Neeson has become the action stud of the new millennium.  Taken gave us hope that Neeson could really deliver when Bruce Willis as John McClain couldn’t (the mutilated PG-13 Die Hard 3) and, once again, Neeson delivers in the film’s final moments – but it’s grossly without purpose (especially, after the big twist is released).  His sudden anger against Quinn doesn’t make any sense, so we have little to cheer when he says his “tough guy” lines and smacks the crap out of him.  With a film like Taken, the audience was right there with him.  Not so with Unknown.  I am only hammering home the comparison of the two movies because – and it’s obvious from the poster for the film (which has little to do with what happens in the film) – the makers of Unknown want to share in Taken’s unexpected success.

They won’t.


{2jtab: Film Details}

Unknown - Movie ReviewMPAA Rating: PG-13 for some intense sequences of violence and action, and brief sexual content.
: Jaume Collet-Serra
: Oliver Butcher, Stephen Cornwell
Liam Neeson; Diane Kruger; January Jones; Aidan Quinn; Bruno Ganz
: Drama | Mystery | Thriller
Memorable Movie Quote:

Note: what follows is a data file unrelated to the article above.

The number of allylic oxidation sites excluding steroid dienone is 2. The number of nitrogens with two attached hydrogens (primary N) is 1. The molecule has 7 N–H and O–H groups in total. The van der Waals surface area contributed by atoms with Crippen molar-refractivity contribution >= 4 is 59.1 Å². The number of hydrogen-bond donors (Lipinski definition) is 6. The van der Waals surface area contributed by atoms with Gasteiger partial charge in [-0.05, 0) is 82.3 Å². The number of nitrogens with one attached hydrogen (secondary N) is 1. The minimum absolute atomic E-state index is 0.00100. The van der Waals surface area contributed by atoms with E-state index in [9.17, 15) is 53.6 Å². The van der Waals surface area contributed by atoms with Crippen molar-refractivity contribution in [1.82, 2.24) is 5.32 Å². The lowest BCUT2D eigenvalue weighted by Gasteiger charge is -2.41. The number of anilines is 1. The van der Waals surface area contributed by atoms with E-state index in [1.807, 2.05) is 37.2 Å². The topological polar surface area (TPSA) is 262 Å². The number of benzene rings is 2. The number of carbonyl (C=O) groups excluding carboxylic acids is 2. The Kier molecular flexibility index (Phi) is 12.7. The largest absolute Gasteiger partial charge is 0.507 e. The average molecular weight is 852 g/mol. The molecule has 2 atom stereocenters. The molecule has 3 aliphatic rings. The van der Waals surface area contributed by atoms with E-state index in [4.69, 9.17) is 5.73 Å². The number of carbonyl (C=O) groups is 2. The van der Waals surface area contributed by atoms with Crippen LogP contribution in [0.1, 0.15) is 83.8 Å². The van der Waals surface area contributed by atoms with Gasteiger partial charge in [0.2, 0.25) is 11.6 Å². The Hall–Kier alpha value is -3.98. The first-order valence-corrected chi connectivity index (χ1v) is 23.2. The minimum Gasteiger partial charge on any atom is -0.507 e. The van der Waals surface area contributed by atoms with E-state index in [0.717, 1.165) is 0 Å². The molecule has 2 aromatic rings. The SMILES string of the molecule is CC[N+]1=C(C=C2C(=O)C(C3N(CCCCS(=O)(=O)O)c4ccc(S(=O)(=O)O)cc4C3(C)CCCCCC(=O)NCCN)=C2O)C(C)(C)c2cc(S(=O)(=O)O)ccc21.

"There is no Martin Harris. He doesn't exist."
Take back your life.
Distributor: Warner Bros. Pictures
Official Site:
Release Date: February 18, 2011
Own it on Blu-ray:
June 21, 2011. Join the race for answers when Unknown arrives onto Blu-ray Combo Pack, DVD, for Download and On Demand on June 21st.

Plot Synopsis: Liam Neeson stars as Dr. Martin Harris, who awakens after a car accident in Berlin to discover that his wife (January Jones) suddenly doesn't recognize him and another man (Aidan Quinn) has assumed his identity.

Ignored by disbelieving authorities and hunted by mysterious assassins, he finds himself alone, tired, and on the run. Aided by an unlikely ally (Diane Kruger), Martin plunges headlong into a deadly mystery that will force him to question his sanity, his identity, and just how far he's willing to go to uncover the truth.


{2jtab: Blu-ray/DVD Details}

Unknown - Blu-ray Review

Component Grades

Blu-ray Disc
2 stars

4 stars

Blu-ray Experience
3 Stars


Blu-ray Details:

Unknown Blu-ray + DVD + Digital Copy Combo Pack
Available on Blu-ray
- June 21, 2011
Screen Formats: 2.39:1
: English (SDH), French, Portuguese, Spanish, none
DTS-HD Master Audio English  5.1; Dolby Digital French; Dolby Digital Portuguese; Dolby Digital Spanish
Discs: 50GB Blu-ray Disc; Single disc (1 BD); DVD - digital copy
Packaging: Simple blu-ray package with cardboard slip-cover containing identical graphics.